Question – Impact of shortening of requirement of residence in Hong Kong for Comprehensive Social Security Assistance Scheme (Priscilla Leung)

Following is a question by Dr Hon Priscilla Leung and a written reply by the Secretary for Labour and Welfare, Mr Matthew Cheung Kin-chung, in the Legislative Council on January 22:


The Court of Final Appeal (CFA) has earlier handed down its judgment on an appeal case, declaring that the requirement of seven-year residence in Hong Kong (residence requirement) stipulated by the Government for the Comprehensive Social Security Assistance (CSSA) Scheme was unconstitutional. As a result, the residence requirement must be restored to one year, i.e. the requirement before January 1, 2004. The judgment has aroused extensive discussions in the community and quite a number of members of the public have expressed concern that the shortened residence requirement will attract a large number of Mainland people applying for settlement in Hong Kong who may apply for CSSA after one year, thus placing a heavy burden on the welfare expenditure of Hong Kong. In this connection, will the Government inform this Council:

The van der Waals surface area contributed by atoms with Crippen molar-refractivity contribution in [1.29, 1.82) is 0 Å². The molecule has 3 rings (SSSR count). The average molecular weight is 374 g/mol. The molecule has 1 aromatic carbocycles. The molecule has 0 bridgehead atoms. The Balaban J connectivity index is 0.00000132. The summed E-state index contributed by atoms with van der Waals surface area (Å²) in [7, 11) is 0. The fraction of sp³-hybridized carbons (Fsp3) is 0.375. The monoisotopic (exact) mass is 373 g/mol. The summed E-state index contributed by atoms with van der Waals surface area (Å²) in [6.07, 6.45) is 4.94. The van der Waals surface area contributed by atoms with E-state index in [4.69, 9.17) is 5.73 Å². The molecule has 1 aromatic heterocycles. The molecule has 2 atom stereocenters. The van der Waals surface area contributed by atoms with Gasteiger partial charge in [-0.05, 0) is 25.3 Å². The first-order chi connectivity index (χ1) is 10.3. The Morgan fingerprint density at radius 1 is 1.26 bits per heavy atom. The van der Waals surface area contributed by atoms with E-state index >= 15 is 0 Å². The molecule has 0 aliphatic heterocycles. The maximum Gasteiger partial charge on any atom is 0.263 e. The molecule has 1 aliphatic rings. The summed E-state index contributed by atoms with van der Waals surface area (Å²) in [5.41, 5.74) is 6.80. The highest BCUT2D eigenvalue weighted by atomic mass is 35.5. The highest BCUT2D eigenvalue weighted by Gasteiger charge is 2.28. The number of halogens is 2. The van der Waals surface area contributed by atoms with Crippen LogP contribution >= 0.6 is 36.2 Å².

(1) whether it has assessed the number of Mainland people who will be attracted by the shortened residence requirement for the CSSA Scheme to apply for settlement in Hong Kong, and whether it will introduce measures to deter Mainland people from obtaining approval for settlement in Hong Kong through engaging in bogus marriages; if so, of the details; if not, the reasons for that;

(2) given that the authorities have indicated that there will be an increase in the expenditure on the CSSA Scheme as a result of the shortening of the residence requirement, whether the authorities have plans to introduce targeted measures to ensure the continued stability and healthiness of the public finances of Hong Kong; if they have, of the details; if not, the reasons for that; and